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Eyewitness: young disabled woman struck by Israeli bomb

18 August 2014

An Israeli bomb blasted into a residential home for people with disabilities, leaving 20-year-old Saly Saqer, who has cerebral palsy, brutally injured. Thankfully she received critical care before it was too late.

A young wounded woman is given urgent medical care

Saly's home hit

Saly, diagnosed with cerebral palsy at birth, lived in a residential home for people with disabilities in Beit Lahia, north of the Gaza Strip. Her mother Sooma Saqer and family visited her regularly.

When Israel's bombardment of the Gaza Strip started, airstrikes and shelling made it too dangerous for them to stay at home. 

Sooma explains: 'We decided to run to a UN shelter, and asked to take Saly with us.  But the director of her residential home said it was much safer and easier for Saly to stay with them to receive the care that probably wouldn't be available in the shelters.'

Soon after however, Sooma was devastated to hear on the news that her daughter’s home had been targeted and hit by Israeli forces.

Alive but critically injured

Saly’s home was struck as she slept peacefully inside. The building collapsed and everyone inside was thought to have been killed.

Sooma frantically tried to discover what had happened. Luckily, her relative, a journalist who covered the incident confirmed that there were survivors. 

Sooma recalls: ‘He told me that my daughter was alive, though she had sustained critical injuries, and she was being referred to a hospital in northern Gaza.'

But due to the limited capacity of the hospital, Saly was immediately referred to the Intensive Care Unit of Shifa Hospital in Gaza City.

Prematurely discharged

Sooma recalls: 'When I went to Shifa Hospital to see my daughter, doctors said she had sustained burns all over her body, that her skull had an injury ‘crack’, and she also had a pelvic fracture.  

'The paramedics who rescued Saly said: “Your daughter is lucky to have survived...the pressure of the bomb was so high that it threw her meters away.” '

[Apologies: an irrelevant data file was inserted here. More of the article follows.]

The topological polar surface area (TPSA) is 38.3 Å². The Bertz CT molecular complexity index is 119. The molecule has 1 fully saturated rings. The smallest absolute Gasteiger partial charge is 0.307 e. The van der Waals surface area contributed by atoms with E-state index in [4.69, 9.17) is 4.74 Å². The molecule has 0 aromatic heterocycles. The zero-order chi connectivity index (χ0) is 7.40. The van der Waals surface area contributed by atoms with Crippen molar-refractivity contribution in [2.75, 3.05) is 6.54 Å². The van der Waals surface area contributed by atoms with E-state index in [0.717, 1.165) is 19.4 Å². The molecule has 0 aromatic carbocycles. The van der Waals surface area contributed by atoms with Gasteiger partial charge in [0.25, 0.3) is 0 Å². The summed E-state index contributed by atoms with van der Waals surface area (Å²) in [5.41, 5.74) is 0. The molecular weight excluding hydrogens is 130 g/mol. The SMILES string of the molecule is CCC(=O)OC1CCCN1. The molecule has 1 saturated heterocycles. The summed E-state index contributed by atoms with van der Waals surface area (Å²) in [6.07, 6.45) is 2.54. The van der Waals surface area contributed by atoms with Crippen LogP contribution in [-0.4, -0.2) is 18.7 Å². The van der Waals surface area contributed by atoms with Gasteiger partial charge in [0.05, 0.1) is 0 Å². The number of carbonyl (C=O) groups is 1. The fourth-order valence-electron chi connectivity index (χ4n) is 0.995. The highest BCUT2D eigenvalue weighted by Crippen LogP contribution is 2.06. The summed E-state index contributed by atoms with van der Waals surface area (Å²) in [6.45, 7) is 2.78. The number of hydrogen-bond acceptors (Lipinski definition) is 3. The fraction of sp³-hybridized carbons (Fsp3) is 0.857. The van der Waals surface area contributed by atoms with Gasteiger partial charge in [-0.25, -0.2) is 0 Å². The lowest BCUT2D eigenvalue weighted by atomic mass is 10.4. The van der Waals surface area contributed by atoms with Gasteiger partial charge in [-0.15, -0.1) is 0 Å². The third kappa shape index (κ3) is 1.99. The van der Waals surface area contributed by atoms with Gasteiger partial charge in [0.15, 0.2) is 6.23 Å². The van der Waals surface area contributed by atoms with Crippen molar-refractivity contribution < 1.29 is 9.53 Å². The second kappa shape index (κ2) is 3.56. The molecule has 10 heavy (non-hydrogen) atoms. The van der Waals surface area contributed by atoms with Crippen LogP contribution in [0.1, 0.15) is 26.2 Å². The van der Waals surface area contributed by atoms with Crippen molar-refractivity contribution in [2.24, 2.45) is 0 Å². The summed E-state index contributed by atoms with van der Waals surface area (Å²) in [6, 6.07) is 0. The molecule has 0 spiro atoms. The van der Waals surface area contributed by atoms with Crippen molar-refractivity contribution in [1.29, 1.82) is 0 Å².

Saly had held on tight to her doll while being thrown by the blast, but it got lost on the way to the hospital.

As Israel's intense attacks intensified, and casualties started to pour into Shifa, another overwhelmed hospital was forced to discharge Saly, despite her severe injuries.

Saly should have received wound dressing and monitoring after being discharged, but on returning home nobody contacted them; they were alone.

Thankfully, Sooma was referred to the Palestinian Medical Relief Society (PMRS) who came immediately after she called them asking for help.

  • I’ll be grateful to PMRS all my life for all they have been doing to save Saly,'

Medical care and human kindness

When the PMRS team examined Saly, they discovered fractures that the hospital had not found.

PMRS immediately began daily home visits to Saly to dress her wounds and began teaching her mother how to do this too.  And they provided the long-term medication she was lacking since the attacks started.

They also helped to refer Saly for treatment not available in Gaza, and supported Sooma with applying for permits needed to leave the Strip, resulting in Saly finally being transferred to hospital in Jerusalem on 13 August.

Most touchingly, the PMRS team also brought Saly a doll similar to the one she held so tightly in the midst of the airstrike, but then lost.

Caring for hundreds of thousands

PMRS have carried out more than 375 individual wound dressing sessions for 160 people since they started this much-needed service in July.

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